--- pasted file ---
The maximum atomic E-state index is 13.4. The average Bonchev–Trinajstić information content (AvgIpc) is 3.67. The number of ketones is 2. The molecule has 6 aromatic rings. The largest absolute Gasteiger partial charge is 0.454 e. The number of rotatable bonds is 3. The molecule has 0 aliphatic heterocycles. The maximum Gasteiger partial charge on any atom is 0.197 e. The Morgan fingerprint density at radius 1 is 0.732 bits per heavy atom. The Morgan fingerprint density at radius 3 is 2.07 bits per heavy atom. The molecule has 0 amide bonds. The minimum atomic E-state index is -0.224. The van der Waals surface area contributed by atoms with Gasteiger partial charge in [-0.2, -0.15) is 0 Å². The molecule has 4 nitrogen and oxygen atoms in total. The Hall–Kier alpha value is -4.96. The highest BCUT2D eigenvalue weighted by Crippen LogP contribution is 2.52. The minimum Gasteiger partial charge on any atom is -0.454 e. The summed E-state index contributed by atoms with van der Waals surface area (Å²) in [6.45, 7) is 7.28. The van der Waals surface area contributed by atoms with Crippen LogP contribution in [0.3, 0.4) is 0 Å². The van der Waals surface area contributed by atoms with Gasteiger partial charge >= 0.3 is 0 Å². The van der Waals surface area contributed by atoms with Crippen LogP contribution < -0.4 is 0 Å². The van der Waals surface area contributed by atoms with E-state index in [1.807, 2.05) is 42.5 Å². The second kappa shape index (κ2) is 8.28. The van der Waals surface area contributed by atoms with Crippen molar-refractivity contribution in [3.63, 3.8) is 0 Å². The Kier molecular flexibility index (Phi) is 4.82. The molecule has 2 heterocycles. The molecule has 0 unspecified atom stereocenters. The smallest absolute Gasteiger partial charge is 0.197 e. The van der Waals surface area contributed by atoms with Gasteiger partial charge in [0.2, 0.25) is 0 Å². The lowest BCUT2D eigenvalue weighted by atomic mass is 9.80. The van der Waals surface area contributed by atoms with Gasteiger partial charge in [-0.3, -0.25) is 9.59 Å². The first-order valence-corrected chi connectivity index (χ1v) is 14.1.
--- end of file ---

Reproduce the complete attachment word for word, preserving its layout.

The maximum atomic E-state index is 13.4. The average Bonchev–Trinajstić information content (AvgIpc) is 3.67. The number of ketones is 2. The molecule has 6 aromatic rings. The largest absolute Gasteiger partial charge is 0.454 e. The number of rotatable bonds is 3. The molecule has 0 aliphatic heterocycles. The maximum Gasteiger partial charge on any atom is 0.197 e. The Morgan fingerprint density at radius 1 is 0.732 bits per heavy atom. The Morgan fingerprint density at radius 3 is 2.07 bits per heavy atom. The molecule has 0 amide bonds. The minimum atomic E-state index is -0.224. The van der Waals surface area contributed by atoms with Gasteiger partial charge in [-0.2, -0.15) is 0 Å². The molecule has 4 nitrogen and oxygen atoms in total. The Hall–Kier alpha value is -4.96. The highest BCUT2D eigenvalue weighted by Crippen LogP contribution is 2.52. The minimum Gasteiger partial charge on any atom is -0.454 e. The summed E-state index contributed by atoms with van der Waals surface area (Å²) in [6.45, 7) is 7.28. The van der Waals surface area contributed by atoms with Crippen LogP contribution in [0.3, 0.4) is 0 Å². The van der Waals surface area contributed by atoms with Gasteiger partial charge >= 0.3 is 0 Å². The van der Waals surface area contributed by atoms with Crippen LogP contribution < -0.4 is 0 Å². The van der Waals surface area contributed by atoms with E-state index in [1.807, 2.05) is 42.5 Å². The second kappa shape index (κ2) is 8.28. The van der Waals surface area contributed by atoms with Crippen molar-refractivity contribution in [3.63, 3.8) is 0 Å². The Kier molecular flexibility index (Phi) is 4.82. The molecule has 2 heterocycles. The molecule has 0 unspecified atom stereocenters. The smallest absolute Gasteiger partial charge is 0.197 e. The van der Waals surface area contributed by atoms with Gasteiger partial charge in [0.2, 0.25) is 0 Å². The lowest BCUT2D eigenvalue weighted by atomic mass is 9.80. The van der Waals surface area contributed by atoms with Gasteiger partial charge in [-0.3, -0.25) is 9.59 Å². The first-order valence-corrected chi connectivity index (χ1v) is 14.1.